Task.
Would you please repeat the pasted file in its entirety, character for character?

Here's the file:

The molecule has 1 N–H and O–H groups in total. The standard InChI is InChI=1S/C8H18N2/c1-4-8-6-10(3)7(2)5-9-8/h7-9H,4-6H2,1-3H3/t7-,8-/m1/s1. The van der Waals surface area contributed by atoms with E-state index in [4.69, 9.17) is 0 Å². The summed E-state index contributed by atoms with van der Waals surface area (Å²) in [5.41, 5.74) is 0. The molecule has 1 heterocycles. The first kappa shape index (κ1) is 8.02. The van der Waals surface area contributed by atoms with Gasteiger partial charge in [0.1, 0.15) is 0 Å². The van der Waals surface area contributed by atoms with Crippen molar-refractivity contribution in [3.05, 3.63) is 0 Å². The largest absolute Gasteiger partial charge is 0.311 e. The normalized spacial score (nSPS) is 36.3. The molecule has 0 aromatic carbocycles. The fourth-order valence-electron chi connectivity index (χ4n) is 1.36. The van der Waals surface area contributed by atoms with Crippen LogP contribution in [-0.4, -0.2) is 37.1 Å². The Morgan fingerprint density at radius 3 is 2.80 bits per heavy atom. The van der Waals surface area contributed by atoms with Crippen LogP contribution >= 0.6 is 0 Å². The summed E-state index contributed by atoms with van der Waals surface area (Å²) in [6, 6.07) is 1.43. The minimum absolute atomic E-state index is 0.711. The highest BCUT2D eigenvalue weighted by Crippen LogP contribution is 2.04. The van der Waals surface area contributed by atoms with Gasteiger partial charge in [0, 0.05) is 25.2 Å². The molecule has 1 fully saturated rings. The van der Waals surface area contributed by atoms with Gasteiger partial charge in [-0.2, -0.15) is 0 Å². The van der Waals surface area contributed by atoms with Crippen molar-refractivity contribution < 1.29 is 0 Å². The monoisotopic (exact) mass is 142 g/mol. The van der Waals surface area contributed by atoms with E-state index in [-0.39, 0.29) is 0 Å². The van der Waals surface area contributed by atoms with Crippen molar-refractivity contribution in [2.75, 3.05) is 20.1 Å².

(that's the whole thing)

The molecule has 1 N–H and O–H groups in total. The standard InChI is InChI=1S/C8H18N2/c1-4-8-6-10(3)7(2)5-9-8/h7-9H,4-6H2,1-3H3/t7-,8-/m1/s1. The van der Waals surface area contributed by atoms with E-state index in [4.69, 9.17) is 0 Å². The summed E-state index contributed by atoms with van der Waals surface area (Å²) in [5.41, 5.74) is 0. The molecule has 1 heterocycles. The first kappa shape index (κ1) is 8.02. The van der Waals surface area contributed by atoms with Gasteiger partial charge in [0.1, 0.15) is 0 Å². The van der Waals surface area contributed by atoms with Crippen molar-refractivity contribution in [3.05, 3.63) is 0 Å². The largest absolute Gasteiger partial charge is 0.311 e. The normalized spacial score (nSPS) is 36.3. The molecule has 0 aromatic carbocycles. The fourth-order valence-electron chi connectivity index (χ4n) is 1.36. The van der Waals surface area contributed by atoms with Crippen LogP contribution in [-0.4, -0.2) is 37.1 Å². The Morgan fingerprint density at radius 3 is 2.80 bits per heavy atom. The van der Waals surface area contributed by atoms with Crippen LogP contribution >= 0.6 is 0 Å². The summed E-state index contributed by atoms with van der Waals surface area (Å²) in [6, 6.07) is 1.43. The minimum absolute atomic E-state index is 0.711. The highest BCUT2D eigenvalue weighted by Crippen LogP contribution is 2.04. The van der Waals surface area contributed by atoms with Gasteiger partial charge in [0, 0.05) is 25.2 Å². The molecule has 1 fully saturated rings. The van der Waals surface area contributed by atoms with Gasteiger partial charge in [-0.2, -0.15) is 0 Å². The van der Waals surface area contributed by atoms with Crippen molar-refractivity contribution < 1.29 is 0 Å². The monoisotopic (exact) mass is 142 g/mol. The van der Waals surface area contributed by atoms with E-state index in [-0.39, 0.29) is 0 Å². The van der Waals surface area contributed by atoms with Crippen molar-refractivity contribution in [2.75, 3.05) is 20.1 Å².